The State of Alaska sued the federal government one week before Election Day, seeking ownership of part of Alaska’s most-visited tourist destination.
Filed Tuesday at U.S. District Court in Anchorage, the case asks a federal judge to award ownership of the land beneath Mendenhall Lake and Mendenhall River to the state. Located in Juneau’s residential Mendenhall Valley, the lake rests at the base of the Mendenhall Glacier, within the Tongass National Forest, and is seen by more than 700,000 tourists annually, more than Denali National Park and Preserve.
The lake is currently under the jurisdiction of the U.S. Forest Service, and a successful lawsuit could bring significant changes. For example, motorboats and (in winter) snowmachines are barred from the lake.
The state has no ban in place, and earlier this year, Gov. Mike Dunleavy suggested the state would legally defend someone who uses a motorized vehicle in the area.
The Forest Service is also planning a major expansion of visitor facilities at the site. It was not immediately clear whether that expansion will be postponed by the lawsuit.
Erica Keene, a spokesperson for the Forest Service’s Alaska region, said the agency cannot comment on topics under litigation and that the federal government will respond to the lawsuit in court.
State officials, who announced the lawsuit by email, said it is part of a broader campaign by Dunleavy, whose administration filed a similar lawsuit over waterways in Lake Clark National Park and Preserve earlier this year. Another lawsuit was filed in October 2021.
The broader campaign, announced as “Unlocking Alaska” in 2021, is a multimillion-dollar effort to claim state ownership of areas currently controlled by the federal government.
Critics, including some of Dunleavy’s opponents in this year’s election, have said the campaign amounts to state-paid grandstanding ahead of this year’s vote.
Prior governors have directed similar cases, including one involving the Chena River, which runs through downtown Fairbanks. The state won that case.
Tuesday’s lawsuit is the first in the Unlocking Alaska campaign to involve a river running through a major city.
Environmental groups have expressed concern about the initiative; administration officials said in 2021 that the state plans to seek ownership of river bottoms along the route of the proposed Ambler Road and other development projects in an effort to speed their progress.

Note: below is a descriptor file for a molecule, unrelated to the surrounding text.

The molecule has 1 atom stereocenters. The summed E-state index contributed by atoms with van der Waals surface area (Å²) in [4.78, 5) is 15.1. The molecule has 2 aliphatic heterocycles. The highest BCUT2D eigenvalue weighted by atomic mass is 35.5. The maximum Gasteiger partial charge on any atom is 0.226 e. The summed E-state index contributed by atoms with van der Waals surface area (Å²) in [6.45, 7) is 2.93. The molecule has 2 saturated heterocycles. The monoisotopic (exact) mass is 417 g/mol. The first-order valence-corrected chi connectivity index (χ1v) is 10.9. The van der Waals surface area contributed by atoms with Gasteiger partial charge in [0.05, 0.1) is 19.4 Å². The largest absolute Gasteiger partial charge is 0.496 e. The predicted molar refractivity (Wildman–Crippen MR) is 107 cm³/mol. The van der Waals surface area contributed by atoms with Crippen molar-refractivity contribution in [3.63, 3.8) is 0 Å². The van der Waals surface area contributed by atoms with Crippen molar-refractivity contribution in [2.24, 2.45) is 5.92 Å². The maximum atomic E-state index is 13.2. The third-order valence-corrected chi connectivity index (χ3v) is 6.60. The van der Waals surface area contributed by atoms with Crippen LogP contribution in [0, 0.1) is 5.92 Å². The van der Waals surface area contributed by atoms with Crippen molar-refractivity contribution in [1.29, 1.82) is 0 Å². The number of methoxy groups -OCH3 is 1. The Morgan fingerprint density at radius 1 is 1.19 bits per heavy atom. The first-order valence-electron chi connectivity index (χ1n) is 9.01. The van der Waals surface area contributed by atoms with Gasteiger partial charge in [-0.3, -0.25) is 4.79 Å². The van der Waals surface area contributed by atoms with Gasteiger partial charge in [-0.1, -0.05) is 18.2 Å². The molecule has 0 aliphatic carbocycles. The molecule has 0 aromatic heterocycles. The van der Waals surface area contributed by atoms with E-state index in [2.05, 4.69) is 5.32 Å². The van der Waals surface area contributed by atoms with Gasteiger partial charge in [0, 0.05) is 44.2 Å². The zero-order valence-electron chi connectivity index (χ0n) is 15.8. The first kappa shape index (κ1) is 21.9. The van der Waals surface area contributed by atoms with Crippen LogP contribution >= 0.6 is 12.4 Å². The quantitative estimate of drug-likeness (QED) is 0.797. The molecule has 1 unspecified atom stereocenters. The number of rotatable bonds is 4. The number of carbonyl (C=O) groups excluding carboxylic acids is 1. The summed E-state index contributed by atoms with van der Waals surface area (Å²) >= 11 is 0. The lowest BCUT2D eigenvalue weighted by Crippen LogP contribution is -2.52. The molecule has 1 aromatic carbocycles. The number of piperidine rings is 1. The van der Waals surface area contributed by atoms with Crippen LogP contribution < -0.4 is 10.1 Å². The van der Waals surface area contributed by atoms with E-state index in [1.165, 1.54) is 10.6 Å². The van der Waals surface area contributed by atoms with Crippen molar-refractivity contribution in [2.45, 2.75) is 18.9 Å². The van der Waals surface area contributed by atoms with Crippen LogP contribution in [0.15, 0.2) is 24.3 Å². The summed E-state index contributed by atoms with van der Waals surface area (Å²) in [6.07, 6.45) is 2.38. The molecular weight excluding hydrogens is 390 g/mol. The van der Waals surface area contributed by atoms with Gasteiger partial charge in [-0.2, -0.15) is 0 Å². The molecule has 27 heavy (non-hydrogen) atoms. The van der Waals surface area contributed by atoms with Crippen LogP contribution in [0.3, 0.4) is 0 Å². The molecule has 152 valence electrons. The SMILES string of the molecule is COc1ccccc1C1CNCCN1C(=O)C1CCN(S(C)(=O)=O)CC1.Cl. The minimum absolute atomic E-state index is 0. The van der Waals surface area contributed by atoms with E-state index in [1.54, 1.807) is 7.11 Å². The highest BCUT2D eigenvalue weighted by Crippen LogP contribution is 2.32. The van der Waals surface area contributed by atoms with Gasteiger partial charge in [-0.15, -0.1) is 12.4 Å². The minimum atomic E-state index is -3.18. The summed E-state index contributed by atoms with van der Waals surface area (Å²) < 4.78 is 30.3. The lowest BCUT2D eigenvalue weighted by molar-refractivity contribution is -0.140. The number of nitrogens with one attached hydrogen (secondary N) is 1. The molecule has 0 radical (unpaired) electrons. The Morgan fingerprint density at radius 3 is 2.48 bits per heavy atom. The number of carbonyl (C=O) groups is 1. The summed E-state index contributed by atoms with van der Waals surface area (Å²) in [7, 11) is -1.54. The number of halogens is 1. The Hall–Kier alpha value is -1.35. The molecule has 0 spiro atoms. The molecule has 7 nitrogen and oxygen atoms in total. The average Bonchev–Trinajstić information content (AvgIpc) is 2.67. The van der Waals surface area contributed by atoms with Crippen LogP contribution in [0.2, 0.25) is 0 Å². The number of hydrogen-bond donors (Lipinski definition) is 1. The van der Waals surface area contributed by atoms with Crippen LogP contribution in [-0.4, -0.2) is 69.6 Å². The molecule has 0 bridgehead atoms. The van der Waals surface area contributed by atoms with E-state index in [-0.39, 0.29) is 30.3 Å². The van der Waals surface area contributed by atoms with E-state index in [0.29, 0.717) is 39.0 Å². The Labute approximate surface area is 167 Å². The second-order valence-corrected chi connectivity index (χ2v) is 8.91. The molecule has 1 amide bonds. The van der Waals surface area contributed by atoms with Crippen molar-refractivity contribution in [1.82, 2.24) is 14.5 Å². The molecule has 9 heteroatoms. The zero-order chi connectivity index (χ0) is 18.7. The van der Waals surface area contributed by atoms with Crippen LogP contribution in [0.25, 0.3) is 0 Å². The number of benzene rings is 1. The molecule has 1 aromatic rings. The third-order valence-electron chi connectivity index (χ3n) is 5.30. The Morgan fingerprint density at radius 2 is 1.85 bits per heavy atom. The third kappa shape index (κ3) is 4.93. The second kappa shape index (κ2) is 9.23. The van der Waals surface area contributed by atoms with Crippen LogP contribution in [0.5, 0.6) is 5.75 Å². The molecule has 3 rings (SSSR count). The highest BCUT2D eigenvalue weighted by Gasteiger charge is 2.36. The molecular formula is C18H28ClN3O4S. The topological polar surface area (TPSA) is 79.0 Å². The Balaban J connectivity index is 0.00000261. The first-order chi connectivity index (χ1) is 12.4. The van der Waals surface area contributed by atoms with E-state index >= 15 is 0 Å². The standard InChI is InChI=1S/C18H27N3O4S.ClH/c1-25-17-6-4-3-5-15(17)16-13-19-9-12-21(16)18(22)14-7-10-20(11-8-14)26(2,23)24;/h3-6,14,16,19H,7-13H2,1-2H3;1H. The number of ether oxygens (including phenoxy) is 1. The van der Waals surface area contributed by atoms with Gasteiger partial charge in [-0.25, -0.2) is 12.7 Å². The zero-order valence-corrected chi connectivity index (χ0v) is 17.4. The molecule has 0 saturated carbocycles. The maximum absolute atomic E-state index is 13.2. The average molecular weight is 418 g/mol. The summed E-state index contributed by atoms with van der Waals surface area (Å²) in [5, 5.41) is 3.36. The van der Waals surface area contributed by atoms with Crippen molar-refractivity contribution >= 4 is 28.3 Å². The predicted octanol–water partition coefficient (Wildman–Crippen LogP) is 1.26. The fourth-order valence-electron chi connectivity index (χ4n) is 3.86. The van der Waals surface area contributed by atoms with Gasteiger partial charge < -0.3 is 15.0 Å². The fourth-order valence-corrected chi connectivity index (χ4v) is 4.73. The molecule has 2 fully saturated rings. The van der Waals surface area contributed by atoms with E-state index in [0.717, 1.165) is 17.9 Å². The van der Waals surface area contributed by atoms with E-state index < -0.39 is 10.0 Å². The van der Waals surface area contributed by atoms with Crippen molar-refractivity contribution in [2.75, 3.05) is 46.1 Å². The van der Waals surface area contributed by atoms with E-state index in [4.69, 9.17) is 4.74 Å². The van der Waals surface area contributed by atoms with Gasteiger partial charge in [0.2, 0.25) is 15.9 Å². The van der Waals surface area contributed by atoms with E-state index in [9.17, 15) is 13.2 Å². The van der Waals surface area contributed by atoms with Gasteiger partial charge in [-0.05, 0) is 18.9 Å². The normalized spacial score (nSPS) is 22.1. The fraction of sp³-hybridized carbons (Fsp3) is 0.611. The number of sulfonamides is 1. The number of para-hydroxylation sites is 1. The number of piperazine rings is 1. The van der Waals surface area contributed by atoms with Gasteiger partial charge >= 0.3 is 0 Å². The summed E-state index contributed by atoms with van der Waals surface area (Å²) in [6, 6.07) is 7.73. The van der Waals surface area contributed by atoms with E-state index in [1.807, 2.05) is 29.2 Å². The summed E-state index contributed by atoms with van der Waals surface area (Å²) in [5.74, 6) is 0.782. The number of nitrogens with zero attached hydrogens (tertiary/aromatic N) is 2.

Officials at the Southeast Alaska Conservation Council did not have an immediate comment on this week’s lawsuit.
A unanimous 2019 U.S. Supreme Court decision acknowledged Alaska’s right to manage navigable waterways, but the federal government and state government continue to disagree on the definition of navigability.
Tuesday’s lawsuit, and the cases that have preceded it, hinge on that definition.
If a river or lake was navigable at the time of statehood in 1959, ownership of the land beneath it should have been transferred to state control, unless it had already been transferred to another owner.
In Tuesday’s lawsuit, the state claims both the Mendenhall River and lake have not been improved to allow better transportation since statehood, and that since they are navigable today — capable of “use by wooden and skin boats, log and inflatable rafts, power and jet boats, and canoes providing transportation for individuals and supplies, for subsistence and recreational guided and non-guided hunting and fishing activities,” they should be considered navigable.
The suit also claims that even though the adjoining glacier has retreated, exposing more of the lake since statehood, the court should award the entire lake, including portions that remain below the glacier. The glacier is expected to melt past the lake’s edge sometime before 2050.
The federal government has yet to reply to the lawsuit, but in the October 2021 case, which deals with portions of the Koyukuk River and two tributaries, it sought to dismiss the case, in part on the grounds that the rivers were not navigable at statehood.
Judge Sharon Gleason rejected most of the federal government’s dismissal request on Aug. 16, except for small portions of rivers that flow through Native allotments.
That case, along with the case dealing with Lake Clark and Tuesday’s newly filed case, remains unresolved.
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